As Steve learns, Wells' assistant, Dr. Michael Marchetti, had urged Rudy to try his newly developed cryogenic techniques to keep Jaime in suspended animation until the cerebral clot could be safely removed, after which she was revived. A side effect of the procedure causes Jaime to develop retrograde amnesia, preventing her from recalling previous events including her relationship with Steve. Any attempt to remember causes her headaches and pain. Steve reluctantly lets her go on to live her own life as an agent for the OSI, although the pair would work together on missions and establish a new friendship. Jaime, now retired as a tennis
Trench Wood is a woodland area part managed by the Worcestershire Wildlife Trust and Butterfly Conservation. It is located around 6 miles north-east of Worcester near the small villages of Dunhampstead and Sale Green; the Worcester and Birmingham Canal and the main line railway from Birmingham to the south-west of England both pass just to the west of the wood. The back third of the woodland is not accessible. In 2009 the Bat Conservation Trust launched a detail study of 10 counties in England to determine the range of the Bechstein's bat and in 2010 a lactating female Bechstein's was discovered in Grafton Wood, suggesting that there was a breeding colony in the wood or close by. Another Bechstein's was discovered in the same year at Trench Wood; the People's Trust for Endangered Species are funding further research work. Butterfly Conservation Trench Wood
The Sikyong is the head of the Central Tibetan Administration, a Tibetan exile organisation known as the Tibetan Government-in-Exile. The title was created in 2012. On April 26, 2017, internal circular from Kashag announced that Sikyong would be rendered in English as'President' of the Central Tibetan AdministrationThe current Sikyong is Lobsang Sangay; the Sikyong is the head of the Kashag or Cabinet, part of the executive branch of the Central Tibetan Administration. This office should not be confused with the President of the Government of the Tibet Autonomous Region; the first directly elected Kalön Tripa was Lobsang Tenzin, the Samdhong Rinpoche, elected August 20, 2001. Before 2011, the Kalön Tripa position was subordinate to the 14th Dalai Lama who presided over the government in exile from its founding.. In August of that year, Lobsang Sangay polled 55 per cent votes out of 49,189, defeating his nearest rival Tethong Tenzin Namgyal by 8,646 votes, becoming the second popularly elected Kalon Tripa.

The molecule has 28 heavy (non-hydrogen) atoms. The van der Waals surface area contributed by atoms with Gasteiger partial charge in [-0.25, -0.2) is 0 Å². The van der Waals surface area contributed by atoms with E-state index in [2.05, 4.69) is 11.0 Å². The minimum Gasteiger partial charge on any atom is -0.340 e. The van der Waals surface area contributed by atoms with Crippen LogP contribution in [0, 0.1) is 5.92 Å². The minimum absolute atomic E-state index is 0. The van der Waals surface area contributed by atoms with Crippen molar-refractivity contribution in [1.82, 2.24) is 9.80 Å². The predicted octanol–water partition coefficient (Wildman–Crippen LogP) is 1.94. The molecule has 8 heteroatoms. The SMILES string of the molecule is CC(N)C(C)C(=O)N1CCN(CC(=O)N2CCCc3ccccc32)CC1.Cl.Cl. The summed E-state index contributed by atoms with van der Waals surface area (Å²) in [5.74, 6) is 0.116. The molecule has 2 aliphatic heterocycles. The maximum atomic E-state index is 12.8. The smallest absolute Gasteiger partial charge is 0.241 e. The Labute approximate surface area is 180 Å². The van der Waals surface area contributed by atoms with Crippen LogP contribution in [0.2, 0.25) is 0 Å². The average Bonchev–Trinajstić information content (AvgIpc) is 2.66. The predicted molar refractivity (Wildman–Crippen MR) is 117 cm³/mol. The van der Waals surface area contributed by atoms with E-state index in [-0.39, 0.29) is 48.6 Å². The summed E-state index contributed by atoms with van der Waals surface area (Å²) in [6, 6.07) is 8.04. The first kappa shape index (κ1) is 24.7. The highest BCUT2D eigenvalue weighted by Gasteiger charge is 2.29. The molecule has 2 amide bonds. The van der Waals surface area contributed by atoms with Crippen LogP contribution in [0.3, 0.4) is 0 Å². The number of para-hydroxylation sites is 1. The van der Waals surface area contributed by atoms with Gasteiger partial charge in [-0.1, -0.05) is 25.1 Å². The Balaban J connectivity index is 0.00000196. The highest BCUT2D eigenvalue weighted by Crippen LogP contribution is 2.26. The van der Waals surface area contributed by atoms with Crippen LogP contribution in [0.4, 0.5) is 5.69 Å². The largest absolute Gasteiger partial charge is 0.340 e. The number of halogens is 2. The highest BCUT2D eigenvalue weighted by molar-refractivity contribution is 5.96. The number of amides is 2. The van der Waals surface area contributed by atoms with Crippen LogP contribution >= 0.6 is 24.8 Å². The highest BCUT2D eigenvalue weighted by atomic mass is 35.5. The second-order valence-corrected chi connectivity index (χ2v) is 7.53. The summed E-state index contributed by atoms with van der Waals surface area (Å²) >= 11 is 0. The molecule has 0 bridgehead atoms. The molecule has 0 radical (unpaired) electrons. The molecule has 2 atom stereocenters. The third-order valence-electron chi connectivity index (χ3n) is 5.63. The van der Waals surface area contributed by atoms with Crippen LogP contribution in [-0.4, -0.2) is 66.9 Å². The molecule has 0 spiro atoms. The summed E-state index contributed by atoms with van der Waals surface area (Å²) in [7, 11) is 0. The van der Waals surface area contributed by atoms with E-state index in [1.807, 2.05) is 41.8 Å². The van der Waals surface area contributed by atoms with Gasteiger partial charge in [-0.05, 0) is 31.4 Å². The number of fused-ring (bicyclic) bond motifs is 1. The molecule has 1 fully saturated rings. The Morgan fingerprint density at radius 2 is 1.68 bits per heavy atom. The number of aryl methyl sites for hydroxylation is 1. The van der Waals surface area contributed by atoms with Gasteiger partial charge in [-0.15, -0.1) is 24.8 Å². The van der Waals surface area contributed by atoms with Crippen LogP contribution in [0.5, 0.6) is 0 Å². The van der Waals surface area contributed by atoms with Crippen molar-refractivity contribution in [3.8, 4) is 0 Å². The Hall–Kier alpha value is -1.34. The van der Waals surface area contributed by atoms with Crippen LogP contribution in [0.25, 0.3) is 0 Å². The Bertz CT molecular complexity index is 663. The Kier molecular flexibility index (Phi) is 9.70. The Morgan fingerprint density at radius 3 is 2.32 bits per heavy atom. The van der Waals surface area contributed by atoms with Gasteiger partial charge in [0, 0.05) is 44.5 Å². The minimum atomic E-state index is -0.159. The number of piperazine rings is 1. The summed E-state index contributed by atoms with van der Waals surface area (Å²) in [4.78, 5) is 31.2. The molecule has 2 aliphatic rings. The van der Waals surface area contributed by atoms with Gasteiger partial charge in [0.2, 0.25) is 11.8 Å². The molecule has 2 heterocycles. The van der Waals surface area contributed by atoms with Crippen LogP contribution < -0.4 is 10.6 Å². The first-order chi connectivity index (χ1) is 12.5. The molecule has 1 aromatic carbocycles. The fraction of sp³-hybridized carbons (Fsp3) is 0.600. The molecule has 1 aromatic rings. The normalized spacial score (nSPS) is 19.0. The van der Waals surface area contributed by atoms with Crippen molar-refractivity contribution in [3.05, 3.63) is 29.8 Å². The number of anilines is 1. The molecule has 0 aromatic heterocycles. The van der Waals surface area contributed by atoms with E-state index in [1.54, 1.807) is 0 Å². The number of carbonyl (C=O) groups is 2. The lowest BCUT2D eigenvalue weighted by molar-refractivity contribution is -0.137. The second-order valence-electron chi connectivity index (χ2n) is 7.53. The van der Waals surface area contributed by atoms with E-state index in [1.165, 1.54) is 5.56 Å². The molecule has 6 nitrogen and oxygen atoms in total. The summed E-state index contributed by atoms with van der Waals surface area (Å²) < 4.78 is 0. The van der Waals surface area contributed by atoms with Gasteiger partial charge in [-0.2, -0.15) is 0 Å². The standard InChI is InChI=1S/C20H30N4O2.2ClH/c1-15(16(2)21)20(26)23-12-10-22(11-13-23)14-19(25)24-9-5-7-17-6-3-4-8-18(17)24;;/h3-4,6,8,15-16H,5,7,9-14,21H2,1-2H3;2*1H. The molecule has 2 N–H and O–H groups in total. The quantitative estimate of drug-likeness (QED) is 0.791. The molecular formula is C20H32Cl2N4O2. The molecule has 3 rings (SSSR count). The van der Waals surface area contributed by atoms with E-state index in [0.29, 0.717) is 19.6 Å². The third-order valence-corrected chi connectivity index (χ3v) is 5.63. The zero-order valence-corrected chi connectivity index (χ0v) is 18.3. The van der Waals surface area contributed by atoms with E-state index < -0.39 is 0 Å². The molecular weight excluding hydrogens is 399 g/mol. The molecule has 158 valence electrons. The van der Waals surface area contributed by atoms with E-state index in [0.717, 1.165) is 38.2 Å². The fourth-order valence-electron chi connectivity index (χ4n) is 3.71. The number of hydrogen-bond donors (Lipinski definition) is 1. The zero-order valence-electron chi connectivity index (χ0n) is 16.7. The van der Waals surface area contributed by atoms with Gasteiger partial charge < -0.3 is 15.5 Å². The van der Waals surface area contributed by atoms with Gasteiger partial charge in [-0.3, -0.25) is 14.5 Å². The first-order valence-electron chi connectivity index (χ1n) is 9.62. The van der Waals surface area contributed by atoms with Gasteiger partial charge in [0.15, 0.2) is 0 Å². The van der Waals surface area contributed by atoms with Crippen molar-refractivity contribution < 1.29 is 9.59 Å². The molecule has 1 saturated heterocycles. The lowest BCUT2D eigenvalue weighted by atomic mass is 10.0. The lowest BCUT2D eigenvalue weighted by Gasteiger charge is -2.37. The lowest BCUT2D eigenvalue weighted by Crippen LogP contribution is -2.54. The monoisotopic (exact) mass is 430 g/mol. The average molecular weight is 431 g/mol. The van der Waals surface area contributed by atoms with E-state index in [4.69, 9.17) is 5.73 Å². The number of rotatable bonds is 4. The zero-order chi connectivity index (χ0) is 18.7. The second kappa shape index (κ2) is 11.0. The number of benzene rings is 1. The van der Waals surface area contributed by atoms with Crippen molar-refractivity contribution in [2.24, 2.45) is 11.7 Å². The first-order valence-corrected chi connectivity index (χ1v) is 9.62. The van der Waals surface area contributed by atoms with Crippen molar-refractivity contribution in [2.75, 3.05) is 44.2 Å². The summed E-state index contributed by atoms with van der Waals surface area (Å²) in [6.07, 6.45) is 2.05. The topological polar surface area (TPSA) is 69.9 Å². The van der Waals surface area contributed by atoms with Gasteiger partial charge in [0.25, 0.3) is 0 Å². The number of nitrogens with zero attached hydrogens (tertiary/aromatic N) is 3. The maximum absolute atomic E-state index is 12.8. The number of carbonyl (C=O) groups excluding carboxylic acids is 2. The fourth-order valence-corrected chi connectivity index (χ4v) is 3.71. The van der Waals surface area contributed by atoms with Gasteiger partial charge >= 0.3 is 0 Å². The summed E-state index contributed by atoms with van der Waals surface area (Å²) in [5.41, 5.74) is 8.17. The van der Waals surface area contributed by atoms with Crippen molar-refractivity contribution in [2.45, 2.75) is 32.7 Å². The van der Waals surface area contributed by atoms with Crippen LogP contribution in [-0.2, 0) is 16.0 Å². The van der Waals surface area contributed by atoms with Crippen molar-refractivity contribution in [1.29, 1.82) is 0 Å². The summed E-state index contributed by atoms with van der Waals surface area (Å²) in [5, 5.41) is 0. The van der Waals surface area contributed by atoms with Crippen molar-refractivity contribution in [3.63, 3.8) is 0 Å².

The Dalai Lama announced that his political authority would be transferred to Sangay while remaining as spiritual leader and figurehead of the CTA. On September 20, 2012, the 15th Tibetan Parliament-in-Exile unanimously voted to change the title of Kalön Tripa to Sikyong in Article 19 of the Charter of the Tibetans in exile and relevant articles; the Dalai Lama had referred to the Kalon Tripa as Sikyong, this usage was cited as the primary justification for the name change. According to Tibetan Review, "Sikyong" translates to "political leader", as distinct from "spiritual leader". Foreign affairs Kalon Dicki Chhoyang claimed that the term "Sikyong" has had a precedent dating back to the 7th Dalai Lama, that the name change "ensures historical continuity and legitimacy of the traditional leadership from the fifth Dalai Lama"; the online Dharma Dictionary translates sikyong as "secular ruler. The title sikyong had been used by regents who ruled Tibet during the Dalai Lama's minority, it is used in Tibetan to refer to the governors of the states of the United States.
Speech/transcriptionKey note address by Dr. Lobsang Sangay, Kalon Tripa, Tibetan Government in Exile on 06 September 2011 at the VIF Seminar on TibetElectionsKalon Tripa election in 2011 Kalön Tripa 2011 election results